Wise words of young University students:

japheth-mast-329255

After rounding some guest bloggers who also dabbled in the same category with nifty social causes, I’ve decided to gather their short stories in their most recent ‘failures’. Keep reading for extremely relatable stories to get you through the day:

Quarter Life Confession: 

I’ve recently failed (many times over) in attempting to acquire an internship. However, through these attempts, I’ve gained a lot of experience in interviewing, online assessments, video interviews, and testing centres. This has enabled me to learn a lot about myself, and the importance of being resilient and never giving up!

Don’t Overthink It:

I failed a job application for a role that I really wanted. People say to think the worst before you find out, but I couldn’t help but stay hopeful. I was pretty crushed when I found out. But we are human, we have feelings. You just have to give yourself some time to get over it but remember that your chance will come if you keep trying. Sometimes life doesn’t go as expected and that’s ok!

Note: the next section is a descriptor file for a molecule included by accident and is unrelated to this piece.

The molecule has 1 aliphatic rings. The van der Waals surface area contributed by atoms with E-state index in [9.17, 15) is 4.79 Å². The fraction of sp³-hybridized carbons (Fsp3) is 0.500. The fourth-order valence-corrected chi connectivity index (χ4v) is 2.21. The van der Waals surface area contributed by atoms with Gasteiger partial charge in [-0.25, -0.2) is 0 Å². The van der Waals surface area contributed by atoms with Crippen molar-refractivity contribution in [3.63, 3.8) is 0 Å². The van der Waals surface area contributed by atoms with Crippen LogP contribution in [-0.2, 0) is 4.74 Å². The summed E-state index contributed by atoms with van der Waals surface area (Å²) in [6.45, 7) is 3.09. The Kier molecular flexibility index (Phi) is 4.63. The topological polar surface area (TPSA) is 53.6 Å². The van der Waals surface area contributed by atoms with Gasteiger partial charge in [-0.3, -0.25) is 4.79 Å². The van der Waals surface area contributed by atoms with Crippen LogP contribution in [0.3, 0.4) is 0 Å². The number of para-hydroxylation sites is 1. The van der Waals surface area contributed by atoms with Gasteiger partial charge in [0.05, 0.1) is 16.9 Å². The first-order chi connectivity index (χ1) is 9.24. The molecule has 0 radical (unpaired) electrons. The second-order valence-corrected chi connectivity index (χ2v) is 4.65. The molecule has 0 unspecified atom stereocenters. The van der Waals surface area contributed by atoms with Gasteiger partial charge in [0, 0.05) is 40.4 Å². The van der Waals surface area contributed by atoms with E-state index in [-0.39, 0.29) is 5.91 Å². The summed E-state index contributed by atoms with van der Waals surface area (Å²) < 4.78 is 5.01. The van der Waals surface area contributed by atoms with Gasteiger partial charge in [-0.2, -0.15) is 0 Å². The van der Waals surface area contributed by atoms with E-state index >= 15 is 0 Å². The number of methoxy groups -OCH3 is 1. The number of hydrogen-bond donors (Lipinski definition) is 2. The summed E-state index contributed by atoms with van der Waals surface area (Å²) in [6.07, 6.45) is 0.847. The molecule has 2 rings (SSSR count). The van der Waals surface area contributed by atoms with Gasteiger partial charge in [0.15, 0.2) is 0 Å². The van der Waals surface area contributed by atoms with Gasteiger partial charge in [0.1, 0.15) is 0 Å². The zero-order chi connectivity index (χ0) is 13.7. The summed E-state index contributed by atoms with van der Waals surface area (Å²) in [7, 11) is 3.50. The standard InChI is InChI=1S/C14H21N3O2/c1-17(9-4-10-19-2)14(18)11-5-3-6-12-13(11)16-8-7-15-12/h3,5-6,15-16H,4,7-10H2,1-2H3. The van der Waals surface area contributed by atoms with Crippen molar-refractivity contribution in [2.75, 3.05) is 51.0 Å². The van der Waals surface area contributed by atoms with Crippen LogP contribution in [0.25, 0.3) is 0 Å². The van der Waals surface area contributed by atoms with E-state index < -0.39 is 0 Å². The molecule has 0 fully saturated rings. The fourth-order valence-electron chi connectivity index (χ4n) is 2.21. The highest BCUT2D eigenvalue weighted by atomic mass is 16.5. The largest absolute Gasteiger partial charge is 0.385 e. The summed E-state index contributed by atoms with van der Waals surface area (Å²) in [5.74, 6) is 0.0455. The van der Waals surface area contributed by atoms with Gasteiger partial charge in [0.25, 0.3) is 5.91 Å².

Examining Exams:

The last time I failed was in an application for an internship where I had applied for what I thought would be ‘easiest’ department to get into because I felt that I just really needed any vacationer experience. The fact that my heart wasn’t in it was very clear to anyone and I learned that I shouldn’t do things just because others do it too. It’s okay to go at your own pace and direction because it’s better to pursue what you really want (even if it is more difficult!) because it is much more rewarding in the long run!

Switch Off the Stigma:
I recently felt that I failed when I handed in an assessment and when I received the marks I completely missed the mark. It was a blow to my confidence and made me question my ability. But, I’m really determined, and it only made work harder. That’s how I see it. If you fail, it only means you can go up from here. I talk to my tutor and worked things out on how to improve. Don’t take it to heart. Failure is only a part of success! 🙂

Advertisements

Mariana, 26

22471980_10210582330496088_1485264735_o

I started playing Netball since I was 10 back in the UK. My coach always told me I was great but I didn’t ever really do anything about it. After, she made me try out for the Nationals, and I tried but I didn’t get it. I remember feeling like a total failure at that point, and I gave up and stopped playing shortly after.